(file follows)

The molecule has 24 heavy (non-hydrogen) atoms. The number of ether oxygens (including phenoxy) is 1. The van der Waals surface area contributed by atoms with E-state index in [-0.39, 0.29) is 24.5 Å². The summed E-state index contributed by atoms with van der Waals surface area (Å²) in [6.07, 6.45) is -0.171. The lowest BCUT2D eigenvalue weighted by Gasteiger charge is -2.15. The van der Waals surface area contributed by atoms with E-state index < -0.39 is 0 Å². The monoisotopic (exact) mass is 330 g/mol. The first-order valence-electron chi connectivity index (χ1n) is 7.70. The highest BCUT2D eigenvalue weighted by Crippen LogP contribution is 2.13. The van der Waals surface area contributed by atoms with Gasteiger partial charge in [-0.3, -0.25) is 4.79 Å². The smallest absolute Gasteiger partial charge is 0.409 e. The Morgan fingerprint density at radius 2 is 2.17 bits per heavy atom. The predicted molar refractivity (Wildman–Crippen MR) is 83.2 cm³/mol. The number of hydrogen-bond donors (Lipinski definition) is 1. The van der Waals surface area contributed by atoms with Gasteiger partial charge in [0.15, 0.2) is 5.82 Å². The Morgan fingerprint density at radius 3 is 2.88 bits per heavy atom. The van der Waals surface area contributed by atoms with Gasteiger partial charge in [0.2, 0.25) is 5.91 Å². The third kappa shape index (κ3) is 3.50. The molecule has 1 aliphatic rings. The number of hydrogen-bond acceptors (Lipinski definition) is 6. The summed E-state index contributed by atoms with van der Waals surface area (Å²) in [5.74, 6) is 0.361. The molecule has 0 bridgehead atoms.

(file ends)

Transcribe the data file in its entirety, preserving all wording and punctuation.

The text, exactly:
The molecule has 24 heavy (non-hydrogen) atoms. The number of ether oxygens (including phenoxy) is 1. The van der Waals surface area contributed by atoms with E-state index in [-0.39, 0.29) is 24.5 Å². The summed E-state index contributed by atoms with van der Waals surface area (Å²) in [6.07, 6.45) is -0.171. The lowest BCUT2D eigenvalue weighted by Gasteiger charge is -2.15. The van der Waals surface area contributed by atoms with E-state index < -0.39 is 0 Å². The monoisotopic (exact) mass is 330 g/mol. The first-order valence-electron chi connectivity index (χ1n) is 7.70. The highest BCUT2D eigenvalue weighted by Crippen LogP contribution is 2.13. The van der Waals surface area contributed by atoms with Gasteiger partial charge in [-0.3, -0.25) is 4.79 Å². The smallest absolute Gasteiger partial charge is 0.409 e. The Morgan fingerprint density at radius 2 is 2.17 bits per heavy atom. The predicted molar refractivity (Wildman–Crippen MR) is 83.2 cm³/mol. The number of hydrogen-bond donors (Lipinski definition) is 1. The van der Waals surface area contributed by atoms with Gasteiger partial charge in [0.15, 0.2) is 5.82 Å². The Morgan fingerprint density at radius 3 is 2.88 bits per heavy atom. The van der Waals surface area contributed by atoms with Gasteiger partial charge in [0.2, 0.25) is 5.91 Å². The third kappa shape index (κ3) is 3.50. The molecule has 1 aliphatic rings. The number of hydrogen-bond acceptors (Lipinski definition) is 6. The summed E-state index contributed by atoms with van der Waals surface area (Å²) in [5.74, 6) is 0.361. The molecule has 0 bridgehead atoms.